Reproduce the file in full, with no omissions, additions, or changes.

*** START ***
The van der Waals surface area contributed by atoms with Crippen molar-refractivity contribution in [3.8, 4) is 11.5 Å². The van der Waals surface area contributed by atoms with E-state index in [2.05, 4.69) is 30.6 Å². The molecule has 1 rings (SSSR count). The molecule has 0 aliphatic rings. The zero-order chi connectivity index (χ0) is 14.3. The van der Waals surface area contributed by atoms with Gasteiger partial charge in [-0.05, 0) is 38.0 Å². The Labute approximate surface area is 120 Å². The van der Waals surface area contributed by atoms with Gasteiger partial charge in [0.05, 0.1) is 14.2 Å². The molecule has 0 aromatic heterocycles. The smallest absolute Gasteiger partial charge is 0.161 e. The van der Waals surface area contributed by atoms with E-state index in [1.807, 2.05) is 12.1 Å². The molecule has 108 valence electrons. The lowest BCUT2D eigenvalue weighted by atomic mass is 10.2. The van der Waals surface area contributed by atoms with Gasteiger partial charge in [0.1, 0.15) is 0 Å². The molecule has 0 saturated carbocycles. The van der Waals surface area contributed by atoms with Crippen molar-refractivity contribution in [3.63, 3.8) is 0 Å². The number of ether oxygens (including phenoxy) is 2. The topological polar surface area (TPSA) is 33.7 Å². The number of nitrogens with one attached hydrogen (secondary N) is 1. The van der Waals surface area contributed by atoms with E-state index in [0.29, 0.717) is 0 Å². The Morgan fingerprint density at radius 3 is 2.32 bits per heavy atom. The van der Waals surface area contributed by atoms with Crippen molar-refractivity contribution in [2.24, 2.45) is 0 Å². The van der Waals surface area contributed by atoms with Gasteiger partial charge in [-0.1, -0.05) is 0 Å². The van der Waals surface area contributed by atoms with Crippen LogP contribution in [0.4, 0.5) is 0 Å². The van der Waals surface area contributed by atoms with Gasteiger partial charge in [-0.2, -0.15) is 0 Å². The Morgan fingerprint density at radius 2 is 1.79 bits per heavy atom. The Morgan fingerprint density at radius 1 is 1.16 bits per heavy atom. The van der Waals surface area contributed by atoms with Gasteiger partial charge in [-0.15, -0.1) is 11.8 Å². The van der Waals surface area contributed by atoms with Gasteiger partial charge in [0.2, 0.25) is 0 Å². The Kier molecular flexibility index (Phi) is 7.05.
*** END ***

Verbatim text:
The van der Waals surface area contributed by atoms with Crippen molar-refractivity contribution in [3.8, 4) is 11.5 Å². The van der Waals surface area contributed by atoms with E-state index in [2.05, 4.69) is 30.6 Å². The molecule has 1 rings (SSSR count). The molecule has 0 aliphatic rings. The zero-order chi connectivity index (χ0) is 14.3. The van der Waals surface area contributed by atoms with Gasteiger partial charge in [-0.05, 0) is 38.0 Å². The Labute approximate surface area is 120 Å². The van der Waals surface area contributed by atoms with Gasteiger partial charge in [0.05, 0.1) is 14.2 Å². The molecule has 0 aromatic heterocycles. The smallest absolute Gasteiger partial charge is 0.161 e. The van der Waals surface area contributed by atoms with E-state index in [1.807, 2.05) is 12.1 Å². The molecule has 108 valence electrons. The lowest BCUT2D eigenvalue weighted by atomic mass is 10.2. The van der Waals surface area contributed by atoms with Gasteiger partial charge in [0.1, 0.15) is 0 Å². The molecule has 0 saturated carbocycles. The van der Waals surface area contributed by atoms with Crippen molar-refractivity contribution in [3.63, 3.8) is 0 Å². The number of ether oxygens (including phenoxy) is 2. The topological polar surface area (TPSA) is 33.7 Å². The number of nitrogens with one attached hydrogen (secondary N) is 1. The van der Waals surface area contributed by atoms with E-state index in [0.29, 0.717) is 0 Å². The Morgan fingerprint density at radius 3 is 2.32 bits per heavy atom. The van der Waals surface area contributed by atoms with Crippen molar-refractivity contribution in [2.24, 2.45) is 0 Å². The van der Waals surface area contributed by atoms with Gasteiger partial charge in [-0.1, -0.05) is 0 Å². The van der Waals surface area contributed by atoms with Crippen LogP contribution in [0.4, 0.5) is 0 Å². The van der Waals surface area contributed by atoms with Gasteiger partial charge in [-0.2, -0.15) is 0 Å². The Morgan fingerprint density at radius 2 is 1.79 bits per heavy atom. The Morgan fingerprint density at radius 1 is 1.16 bits per heavy atom. The van der Waals surface area contributed by atoms with Gasteiger partial charge in [-0.15, -0.1) is 11.8 Å². The van der Waals surface area contributed by atoms with Gasteiger partial charge in [0.2, 0.25) is 0 Å². The Kier molecular flexibility index (Phi) is 7.05.